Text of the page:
Religious Cops Offer 'Mobile Mosques' for Saudi Fans

by VR Sreeraman on Jun 30 2010 12:01 PM

 Religious Cops Offer
If you can't beat 'em, join 'em: Saudi Arabia's religious police, who once used staves to prod people to the mosque at prayer time, are taking the mosque to football fans for the World Cup.
The Islamic morality cops began rolling out prayer carpets this week in front of popular coffee shops on Riyadh's central Tahlia street, where Saudi men are turning out nightly for the matches broadcast from South Africa.

The "mobile mosques," as they are called, make sure the faithful don't miss the sunset mahgrib prayer, which by chance falls just at the end of regulation time of the daily first match in the World Cup's current round of 16.

On the other hand, on Tuesday the call to prayer began just as Japan and Paraguay entered extra-time.

Abiding by Saudi religious rules that require all commercial establishments to close for prayers, the big-screen TVs were shut off in La Caverna coffee shop and customers herded outside.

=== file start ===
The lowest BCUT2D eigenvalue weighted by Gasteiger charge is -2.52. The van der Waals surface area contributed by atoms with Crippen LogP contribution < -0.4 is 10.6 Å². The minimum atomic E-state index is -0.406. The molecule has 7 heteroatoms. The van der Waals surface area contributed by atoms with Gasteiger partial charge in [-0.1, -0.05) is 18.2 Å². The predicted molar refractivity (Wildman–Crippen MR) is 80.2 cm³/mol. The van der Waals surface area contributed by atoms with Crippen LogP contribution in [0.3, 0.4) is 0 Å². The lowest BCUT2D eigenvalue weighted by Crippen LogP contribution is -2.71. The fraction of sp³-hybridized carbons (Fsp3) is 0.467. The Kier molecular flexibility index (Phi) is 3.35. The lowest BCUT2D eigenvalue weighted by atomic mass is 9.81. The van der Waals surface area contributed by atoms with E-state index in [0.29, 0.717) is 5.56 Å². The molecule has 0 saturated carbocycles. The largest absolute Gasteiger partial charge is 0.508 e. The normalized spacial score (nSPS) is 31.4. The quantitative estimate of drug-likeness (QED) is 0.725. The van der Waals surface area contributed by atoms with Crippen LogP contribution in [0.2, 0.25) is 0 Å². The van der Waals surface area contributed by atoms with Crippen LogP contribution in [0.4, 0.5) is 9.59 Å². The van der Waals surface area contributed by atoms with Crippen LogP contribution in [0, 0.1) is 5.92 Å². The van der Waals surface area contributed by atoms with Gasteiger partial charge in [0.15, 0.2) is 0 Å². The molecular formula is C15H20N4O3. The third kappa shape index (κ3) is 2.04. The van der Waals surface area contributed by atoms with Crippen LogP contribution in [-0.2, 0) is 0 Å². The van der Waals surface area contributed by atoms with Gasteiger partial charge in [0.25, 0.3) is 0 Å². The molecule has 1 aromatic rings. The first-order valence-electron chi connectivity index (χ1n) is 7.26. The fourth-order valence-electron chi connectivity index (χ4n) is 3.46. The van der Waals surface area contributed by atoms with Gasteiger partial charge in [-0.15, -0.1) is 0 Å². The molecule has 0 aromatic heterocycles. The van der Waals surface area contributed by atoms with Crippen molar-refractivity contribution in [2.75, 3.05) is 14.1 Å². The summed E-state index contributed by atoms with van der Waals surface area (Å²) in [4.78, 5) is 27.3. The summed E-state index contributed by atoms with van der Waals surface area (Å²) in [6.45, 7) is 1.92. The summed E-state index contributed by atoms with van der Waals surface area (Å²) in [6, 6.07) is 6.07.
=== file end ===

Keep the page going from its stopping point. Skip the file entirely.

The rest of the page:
There a team from the Commission for the Promotion of Virtue and the Prevention of Vice (CPVPV), as they are formally known, laid out carpets facing Mecca on the broad sidewalk, and mounted a microphone for the imam.

Large loudspeakers broadcast the imam's call from the mobile mosque truck; it also had pop-out water spigots for pre-prayer ablutions.

Firas Douglass, a Jordanian resident of Saudi Arabia and a Netherlands team fan, said he didn't mind missing Japan and Paraguay's extra-time battle.

"It's not a big matter, it's only five minutes. We are losing around 90 minutes doing nothing" but watching football, he said.

"We are making it convenient for everyone to pray," said Khalid al-Rusais, the CPVPV team leader.

They plan to lay out their carpets at different locations on Tahlia throughout the World Cup, he said.

Long despised by many Saudis for their rough enforcement of Saudi Arabia's strict Islamic morality, the CPVPV have in the past year gone on a charm offensive, curtailing some of their more controversial actions.

But a key job is to enforce shop and restaurant closings during the five daily prayer times -- even if it means missing a penalty shootout, like the one that left Parguay the winner over Japan Tuesday.